It has for Nicodemus, a Jew. Jesus was talking to Jews that is what most forget. Besides that the translation isn't quite correct the text actually reads a man be born of spiritual water , which points to the O.T. Washing was a purificational act according to the Law as plenty of texts say in Exodus for example Exo. 30:20 ... they shall wash with water, that they die not ... . Spiritual water is the ultimate washing.
    So if he didn't understood, it's because he didn't believe Moses and the Prophets.

    Aristarkos

  11. #56
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    Re: Intellectual versus occult Christianity

    It is a civil question. You can give a civil answer.

    I am not asking you if you can repeat the same thing with highlighting.

    Is it an accurate representation of your position to say that you believe Nicodemus understood the term which English translations give as 'born of water' as something other than physical birth or is it a misrepresentation of your position?

  12. #57
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    Re: Intellectual versus occult Christianity

    Quote Originally Posted by DavidYoung View Post
    It is a civil question. You can give a civil answer.

    I am not asking you if you can repeat the same thing with highlighting.

    Is it an accurate representation of your position to say that you believe Nicodemus understood the term which English translations give as 'born of water' as something other than physical birth or is it a misrepresentation of your position?
    Wasn't I civil? The problem is that Nicodemus didn't know what translators would make for mistakes. So he heard the Lord say spiritual water , not born of water . Since Nicodemus was Jew — a Pharisee — he was well acquainted with the Law and the washings in the O.T.. However we also know that the Pharisee had a bunch of statutes that were not given by God. The Lord says in John 3:10 ... Art thou a master of Israel, and knowest not these things? , so he should know, if he believed Moses and the Prophets. So this has nothing to do with my position .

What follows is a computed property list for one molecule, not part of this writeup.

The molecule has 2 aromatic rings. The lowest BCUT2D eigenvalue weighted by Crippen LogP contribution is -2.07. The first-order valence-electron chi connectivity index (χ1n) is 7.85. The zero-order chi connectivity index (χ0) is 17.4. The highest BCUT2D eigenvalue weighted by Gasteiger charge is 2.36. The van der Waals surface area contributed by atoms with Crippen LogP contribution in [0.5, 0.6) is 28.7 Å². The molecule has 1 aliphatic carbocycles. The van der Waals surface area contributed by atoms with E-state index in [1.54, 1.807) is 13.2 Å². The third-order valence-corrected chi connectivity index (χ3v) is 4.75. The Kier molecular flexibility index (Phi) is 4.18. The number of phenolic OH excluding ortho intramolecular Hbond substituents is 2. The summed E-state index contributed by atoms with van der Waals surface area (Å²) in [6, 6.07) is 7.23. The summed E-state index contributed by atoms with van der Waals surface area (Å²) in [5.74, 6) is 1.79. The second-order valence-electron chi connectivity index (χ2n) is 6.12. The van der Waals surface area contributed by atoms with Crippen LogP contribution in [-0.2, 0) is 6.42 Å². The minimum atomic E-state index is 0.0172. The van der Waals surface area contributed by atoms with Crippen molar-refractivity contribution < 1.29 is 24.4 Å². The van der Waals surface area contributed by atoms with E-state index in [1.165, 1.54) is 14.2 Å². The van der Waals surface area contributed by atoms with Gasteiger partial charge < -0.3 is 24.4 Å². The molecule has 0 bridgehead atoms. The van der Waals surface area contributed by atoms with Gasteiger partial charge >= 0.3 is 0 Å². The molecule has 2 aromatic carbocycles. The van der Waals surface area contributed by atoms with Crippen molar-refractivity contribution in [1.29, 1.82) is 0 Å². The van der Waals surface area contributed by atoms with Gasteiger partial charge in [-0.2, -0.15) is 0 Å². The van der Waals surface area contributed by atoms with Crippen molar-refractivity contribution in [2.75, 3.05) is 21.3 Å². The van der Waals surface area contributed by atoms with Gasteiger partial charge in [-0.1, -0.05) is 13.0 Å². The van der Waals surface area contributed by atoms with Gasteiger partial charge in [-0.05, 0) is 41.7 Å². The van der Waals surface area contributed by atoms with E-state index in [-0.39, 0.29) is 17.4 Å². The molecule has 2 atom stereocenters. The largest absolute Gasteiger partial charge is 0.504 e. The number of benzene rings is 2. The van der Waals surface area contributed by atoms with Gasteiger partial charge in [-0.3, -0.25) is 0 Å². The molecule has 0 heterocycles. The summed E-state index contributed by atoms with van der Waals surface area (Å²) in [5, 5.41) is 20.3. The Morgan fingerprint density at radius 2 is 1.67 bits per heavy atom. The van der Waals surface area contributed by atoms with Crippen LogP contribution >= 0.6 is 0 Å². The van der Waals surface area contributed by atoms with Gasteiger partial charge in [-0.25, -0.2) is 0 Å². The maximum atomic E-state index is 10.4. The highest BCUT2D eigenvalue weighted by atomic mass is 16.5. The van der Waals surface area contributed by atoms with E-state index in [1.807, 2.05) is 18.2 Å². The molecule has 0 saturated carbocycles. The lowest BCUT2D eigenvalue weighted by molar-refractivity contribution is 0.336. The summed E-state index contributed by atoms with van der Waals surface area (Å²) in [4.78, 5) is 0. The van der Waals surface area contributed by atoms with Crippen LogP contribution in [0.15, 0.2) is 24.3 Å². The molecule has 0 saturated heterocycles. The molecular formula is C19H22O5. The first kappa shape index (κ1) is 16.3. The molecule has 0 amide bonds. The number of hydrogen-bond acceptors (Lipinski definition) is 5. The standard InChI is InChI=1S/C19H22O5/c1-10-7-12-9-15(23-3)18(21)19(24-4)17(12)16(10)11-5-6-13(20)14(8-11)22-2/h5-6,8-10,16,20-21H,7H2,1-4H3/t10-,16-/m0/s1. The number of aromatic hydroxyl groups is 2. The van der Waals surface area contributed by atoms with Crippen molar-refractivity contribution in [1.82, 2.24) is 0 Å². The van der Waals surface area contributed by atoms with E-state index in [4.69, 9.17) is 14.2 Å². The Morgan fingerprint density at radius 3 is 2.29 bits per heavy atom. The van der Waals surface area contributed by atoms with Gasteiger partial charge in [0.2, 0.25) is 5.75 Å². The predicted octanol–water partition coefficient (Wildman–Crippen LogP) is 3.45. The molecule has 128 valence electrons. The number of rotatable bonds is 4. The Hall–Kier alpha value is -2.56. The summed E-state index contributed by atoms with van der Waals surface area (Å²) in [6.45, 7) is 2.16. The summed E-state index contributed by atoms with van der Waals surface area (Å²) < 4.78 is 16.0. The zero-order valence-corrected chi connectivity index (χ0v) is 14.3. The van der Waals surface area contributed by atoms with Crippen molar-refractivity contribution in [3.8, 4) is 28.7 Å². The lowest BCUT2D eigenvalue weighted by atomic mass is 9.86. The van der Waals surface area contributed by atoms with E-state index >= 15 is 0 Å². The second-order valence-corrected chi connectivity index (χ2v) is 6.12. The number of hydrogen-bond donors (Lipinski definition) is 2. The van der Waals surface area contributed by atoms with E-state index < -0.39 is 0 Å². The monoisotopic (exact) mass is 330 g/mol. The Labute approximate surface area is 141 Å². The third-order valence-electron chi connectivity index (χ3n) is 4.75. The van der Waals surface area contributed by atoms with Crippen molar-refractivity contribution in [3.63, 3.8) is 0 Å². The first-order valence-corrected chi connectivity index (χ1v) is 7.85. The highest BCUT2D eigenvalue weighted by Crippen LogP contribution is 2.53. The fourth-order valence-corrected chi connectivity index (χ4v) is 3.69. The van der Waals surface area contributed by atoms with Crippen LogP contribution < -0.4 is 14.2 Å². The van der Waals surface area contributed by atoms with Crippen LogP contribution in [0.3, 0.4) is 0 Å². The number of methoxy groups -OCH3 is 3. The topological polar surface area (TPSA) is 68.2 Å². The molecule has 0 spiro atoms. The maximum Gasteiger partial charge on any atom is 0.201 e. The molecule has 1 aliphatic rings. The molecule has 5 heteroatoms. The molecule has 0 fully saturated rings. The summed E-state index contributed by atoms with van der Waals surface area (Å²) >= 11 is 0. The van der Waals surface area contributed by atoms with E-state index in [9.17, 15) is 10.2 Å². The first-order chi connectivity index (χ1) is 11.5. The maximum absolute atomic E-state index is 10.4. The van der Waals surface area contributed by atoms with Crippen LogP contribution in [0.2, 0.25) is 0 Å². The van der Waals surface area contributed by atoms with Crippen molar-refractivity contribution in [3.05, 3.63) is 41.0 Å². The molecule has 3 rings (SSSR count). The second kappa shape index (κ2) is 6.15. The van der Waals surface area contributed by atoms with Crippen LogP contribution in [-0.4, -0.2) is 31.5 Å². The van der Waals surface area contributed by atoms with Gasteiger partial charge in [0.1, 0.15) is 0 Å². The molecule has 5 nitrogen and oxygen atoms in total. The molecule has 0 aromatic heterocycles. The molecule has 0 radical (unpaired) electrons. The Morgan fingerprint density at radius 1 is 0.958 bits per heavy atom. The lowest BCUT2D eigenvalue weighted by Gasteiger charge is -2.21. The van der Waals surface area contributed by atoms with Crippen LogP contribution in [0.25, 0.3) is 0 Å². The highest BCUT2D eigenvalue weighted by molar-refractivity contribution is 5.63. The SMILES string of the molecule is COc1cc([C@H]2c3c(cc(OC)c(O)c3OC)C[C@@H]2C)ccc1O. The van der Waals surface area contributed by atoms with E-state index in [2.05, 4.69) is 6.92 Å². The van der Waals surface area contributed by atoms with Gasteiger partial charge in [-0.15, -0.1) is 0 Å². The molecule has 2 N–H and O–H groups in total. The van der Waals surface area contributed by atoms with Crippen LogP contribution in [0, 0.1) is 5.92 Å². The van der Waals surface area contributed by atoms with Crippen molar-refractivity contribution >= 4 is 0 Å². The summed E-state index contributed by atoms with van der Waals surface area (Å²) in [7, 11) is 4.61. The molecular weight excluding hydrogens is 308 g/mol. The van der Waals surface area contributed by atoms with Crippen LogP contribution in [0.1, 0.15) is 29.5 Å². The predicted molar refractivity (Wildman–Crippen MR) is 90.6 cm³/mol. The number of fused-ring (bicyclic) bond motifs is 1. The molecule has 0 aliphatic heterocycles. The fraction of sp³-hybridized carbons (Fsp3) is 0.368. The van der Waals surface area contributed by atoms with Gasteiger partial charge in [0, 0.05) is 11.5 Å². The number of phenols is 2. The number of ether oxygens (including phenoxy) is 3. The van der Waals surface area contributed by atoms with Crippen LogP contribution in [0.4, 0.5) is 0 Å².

Aristarkos

  13. #58
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    Re: Intellectual versus occult Christianity

    Which does not really answer the question.

    Do you think that Nicodemus believed that 'being physically born' was one of the preconditions that Jesus of Nazareth was presenting him with when describing how to enter the kingdom of heaven?

  14. #59
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    Re: Intellectual versus occult Christianity

    Quote Originally Posted by DavidYoung View Post
    Which does not really answer the question.

    Do you think that Nicodemus believed that 'being physically born' was one of the preconditions that Jesus of Nazareth was presenting him with when describing how to enter the kingdom of heaven?
    No which is clear from the text I'll quote it here for you:

    John 3:1 10 1 There was a man of the Pharisees, named Nicodemus, a ruler of the Jews: 2 The same came to Jesus by night, and said unto him, Rabbi, we know that thou art a teacher come from God: for no man can do these miracles that thou doest, except God be with him. 3 Jesus answered and said unto him, Verily, verily, I say unto thee, Except a man be born again, he cannot see the kingdom of God. 4 Nicodemus saith unto him, How can a man be born when he is old? can he enter the second time into his mother's womb, and be born? (so he didn't believe this nobody believes a grown many can enter the womb again) 5 Jesus answered, Verily, verily, I say unto thee, Except a man be born of spiritual water, he cannot enter into the kingdom of God. (so the Lord acknowledge what Nicodemus just said) 6 That which is born of the flesh is flesh; and that which is born of the Spirit is spirit. (So the Lord further elaborates) 7 Marvel not that I said unto thee, Ye must be born again. 8 The Spirit (not wind) breathed (Not bloweth) where He willith (not it listeth), and thou hearest His voice (not the sound thereof), but knowest not (not canst not tell) whence it cometh, and whither it goeth: so is every one that has begotten (not is born) of the Spirit. 9 Nicodemus answered and said unto him, How can these things be? 10 Jesus answered and said unto him, Art thou a master of Israel, and knowest not these things? (so he should have known)

    Aristarkos

  15. #60
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    Re: Intellectual versus occult Christianity

    This is my point. Although for you and me it doesn't read as a reference to physical birth, for at least one person on this thread it is 'obvious from the text'.

    For the Catholic, Orthodox, Anglican and Lutheran churches, baptism is the obvious meaning.

    For someone who reckons that a strange sensation they had at an evangelistic meeting is what 'being born of again' is, and who hasn't been baptised, 'not baptism, whatever else it might mean' is also obvious.

    This suggests that it might not be as important a part of Jesus' teachings as many Christians make it out to be, or that Jesus was not particularly good at putting his message across, or that some extra factor has to be brought into the equation to settle it.